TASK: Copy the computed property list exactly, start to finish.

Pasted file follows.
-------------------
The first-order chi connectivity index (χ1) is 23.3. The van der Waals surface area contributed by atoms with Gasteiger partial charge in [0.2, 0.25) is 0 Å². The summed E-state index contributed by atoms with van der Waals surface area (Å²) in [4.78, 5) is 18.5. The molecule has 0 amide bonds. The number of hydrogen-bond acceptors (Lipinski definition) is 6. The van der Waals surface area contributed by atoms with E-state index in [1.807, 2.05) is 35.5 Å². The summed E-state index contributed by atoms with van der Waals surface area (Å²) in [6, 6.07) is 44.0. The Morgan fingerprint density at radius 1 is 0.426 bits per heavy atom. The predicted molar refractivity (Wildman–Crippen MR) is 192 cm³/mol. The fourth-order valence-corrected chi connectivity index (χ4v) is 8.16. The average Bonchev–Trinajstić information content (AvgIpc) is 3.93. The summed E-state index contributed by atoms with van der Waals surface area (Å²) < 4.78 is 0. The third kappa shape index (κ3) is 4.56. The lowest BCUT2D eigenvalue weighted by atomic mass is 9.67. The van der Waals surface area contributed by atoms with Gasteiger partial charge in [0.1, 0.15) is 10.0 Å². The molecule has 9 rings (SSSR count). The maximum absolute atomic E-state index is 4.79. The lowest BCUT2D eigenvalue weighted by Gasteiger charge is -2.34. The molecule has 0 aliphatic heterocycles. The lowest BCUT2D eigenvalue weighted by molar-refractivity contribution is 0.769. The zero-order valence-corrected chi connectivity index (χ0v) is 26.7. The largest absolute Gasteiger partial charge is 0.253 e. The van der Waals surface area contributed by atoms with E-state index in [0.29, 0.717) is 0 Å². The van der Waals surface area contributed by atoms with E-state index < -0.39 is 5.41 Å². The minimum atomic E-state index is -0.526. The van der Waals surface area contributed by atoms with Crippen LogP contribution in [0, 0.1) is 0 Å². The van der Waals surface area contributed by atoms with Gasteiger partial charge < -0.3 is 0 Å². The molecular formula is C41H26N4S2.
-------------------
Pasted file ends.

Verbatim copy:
The first-order chi connectivity index (χ1) is 23.3. The van der Waals surface area contributed by atoms with Gasteiger partial charge in [0.2, 0.25) is 0 Å². The summed E-state index contributed by atoms with van der Waals surface area (Å²) in [4.78, 5) is 18.5. The molecule has 0 amide bonds. The number of hydrogen-bond acceptors (Lipinski definition) is 6. The van der Waals surface area contributed by atoms with E-state index in [1.807, 2.05) is 35.5 Å². The summed E-state index contributed by atoms with van der Waals surface area (Å²) in [6, 6.07) is 44.0. The Morgan fingerprint density at radius 1 is 0.426 bits per heavy atom. The predicted molar refractivity (Wildman–Crippen MR) is 192 cm³/mol. The fourth-order valence-corrected chi connectivity index (χ4v) is 8.16. The average Bonchev–Trinajstić information content (AvgIpc) is 3.93. The summed E-state index contributed by atoms with van der Waals surface area (Å²) < 4.78 is 0. The third kappa shape index (κ3) is 4.56. The lowest BCUT2D eigenvalue weighted by atomic mass is 9.67. The van der Waals surface area contributed by atoms with Gasteiger partial charge in [0.1, 0.15) is 10.0 Å². The molecule has 9 rings (SSSR count). The maximum absolute atomic E-state index is 4.79. The lowest BCUT2D eigenvalue weighted by Gasteiger charge is -2.34. The molecule has 0 aliphatic heterocycles. The lowest BCUT2D eigenvalue weighted by molar-refractivity contribution is 0.769. The zero-order valence-corrected chi connectivity index (χ0v) is 26.7. The largest absolute Gasteiger partial charge is 0.253 e. The van der Waals surface area contributed by atoms with E-state index in [0.29, 0.717) is 0 Å². The van der Waals surface area contributed by atoms with E-state index < -0.39 is 5.41 Å². The minimum atomic E-state index is -0.526. The van der Waals surface area contributed by atoms with Crippen LogP contribution in [0, 0.1) is 0 Å². The van der Waals surface area contributed by atoms with Gasteiger partial charge < -0.3 is 0 Å². The molecular formula is C41H26N4S2.